Michael Consoli and his associates made nearly $78 million selling mail-order pills they claimed would enlarge men's sex organs, enhance women's breasts and even improve golf scores.
There was no scientific basis for saying the pills worked. The Scottsdale-based company, C.P. Direct, duped an estimated 450,000 buyers with fraudulent sales tactics. Some also were victimized by a credit-card billing scam.
That's what it says in Maricopa County Superior Court records, including plea agreements signed in August 2003 by Consoli and his nephew and partner, Vincent Passafiume. They admitted guilt. They told a judge they weren't coerced.
They agreed not to contest the government's seizure of the assets, including $26 million in cash, $1.3 million worth of exotic cars, and 14 homes and other properties valued at $18.8 million. They renounced all rights to appeal.
But now, the two Paradise Valley men claim they are victims of an overzealous state investigator who colluded with a dishonest witness.
And they contend that the Arizona Attorney General's Office strong-armed their guilty pleas, even though a separate inquiry by Maricopa County sheriff's detectives found no evidence of misconduct by investigators.
So, more than two years after serving his time, Consoli is asking the state Court of Appeals to overturn the convictions. He is also calling for an FBI investigation of "government corruption" and hopes to get back whatever is left of the money.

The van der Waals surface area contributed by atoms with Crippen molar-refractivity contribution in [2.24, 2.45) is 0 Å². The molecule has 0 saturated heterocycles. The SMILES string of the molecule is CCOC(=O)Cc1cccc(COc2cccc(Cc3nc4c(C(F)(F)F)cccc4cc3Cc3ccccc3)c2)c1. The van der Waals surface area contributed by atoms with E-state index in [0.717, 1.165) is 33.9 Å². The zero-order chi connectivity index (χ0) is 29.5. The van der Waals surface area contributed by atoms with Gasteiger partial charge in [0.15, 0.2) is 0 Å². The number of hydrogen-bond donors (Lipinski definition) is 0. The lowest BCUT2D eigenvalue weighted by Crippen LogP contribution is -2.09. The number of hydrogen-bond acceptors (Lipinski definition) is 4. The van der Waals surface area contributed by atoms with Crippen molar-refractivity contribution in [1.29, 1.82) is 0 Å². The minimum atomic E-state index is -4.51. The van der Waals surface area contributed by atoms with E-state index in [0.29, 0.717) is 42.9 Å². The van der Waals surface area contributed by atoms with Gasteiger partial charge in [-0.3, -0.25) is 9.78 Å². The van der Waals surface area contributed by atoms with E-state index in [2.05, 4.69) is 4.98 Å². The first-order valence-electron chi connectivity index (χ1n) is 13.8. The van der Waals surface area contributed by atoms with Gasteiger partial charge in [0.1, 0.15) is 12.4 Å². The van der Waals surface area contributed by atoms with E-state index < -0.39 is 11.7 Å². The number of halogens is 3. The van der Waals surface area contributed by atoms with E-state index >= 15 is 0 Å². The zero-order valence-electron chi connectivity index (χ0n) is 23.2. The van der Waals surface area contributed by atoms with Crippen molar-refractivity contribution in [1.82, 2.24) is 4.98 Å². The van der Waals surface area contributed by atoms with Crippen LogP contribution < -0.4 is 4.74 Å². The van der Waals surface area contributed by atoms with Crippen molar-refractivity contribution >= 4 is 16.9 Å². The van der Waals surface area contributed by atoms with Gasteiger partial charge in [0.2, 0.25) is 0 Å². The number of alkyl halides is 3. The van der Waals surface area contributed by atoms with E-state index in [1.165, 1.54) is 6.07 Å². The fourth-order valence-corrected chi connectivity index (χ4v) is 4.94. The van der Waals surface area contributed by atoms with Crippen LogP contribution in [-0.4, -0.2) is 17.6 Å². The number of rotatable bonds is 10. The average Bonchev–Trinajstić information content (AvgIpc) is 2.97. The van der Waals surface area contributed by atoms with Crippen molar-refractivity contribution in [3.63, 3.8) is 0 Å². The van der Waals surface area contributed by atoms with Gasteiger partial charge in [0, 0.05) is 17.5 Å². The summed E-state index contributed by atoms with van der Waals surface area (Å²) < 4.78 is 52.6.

"All I wanted to do is make guys' penises 3 inches longer, and I'm the bad guy?" Consoli asks. "This is about what the state of Arizona did to us to get the money."
Across town, Assistant Attorney General Marc Knops shakes his head. He says court records clearly identify the bad guys in this tale: Consoli and Passafiume.
According to one witness, the two laughed at the gullibility of men who bought penis-enlarging pills known as Longitude and SizeMax. They acquired Paradise Valley mansions and drove exotic cars when they weren't being chauffeured around in a white limousine. They kept more than $2.8 million in neatly stacked $100 bills inside a bedroom safe.
Production costs were just $2.65 for a bottle of 60 pills of Longitude. Consumers were charged more than $50 per container. According to court findings, some customers who wanted only a single order were placed on a monthly program and found it nearly impossible to cancel orders or get refunds.
So many complaints poured in that credit-card companies refused to do business with C.P. Direct. Consoli, desperate to continue charging pills to clients, admits he began bribing a broker who allegedly schemed to provide new credit-card services.
By late 2001, C.P. Direct was grossing up to $8 million a month. One-quarter of that money went into advertising. A typical commercial for Longitude promised a 26 percent size increase. There was even a before-and-after photo contest, with the winner supposedly getting a Lamborghini.
It goes on from there. Mostly just disturbing stuff that gets me really angry! These guys are the "boiler rooms" of the dietary supplement industry.
(At the same time, maybe this story comes at the perfect time since Pat and I are working on a "10 Tips for buying dietary supplements" article..."Don't buy penis enlargement pills" shouldn't even need to be on the list, but then again, I imagine half a million dudes would probably have liked to have heard that before wasting $60 on a $2.65 bottle of garbage. Sadly, 2300% markups are not uncommon in the dietary supplement business, especially when MLM's, aka. "Direct Sales" are involved.)
I was curious as to what ingredients could justify a 2300% markup, so I googled Longitude. But one look at the results page, I decided I'd just rather not sort through them.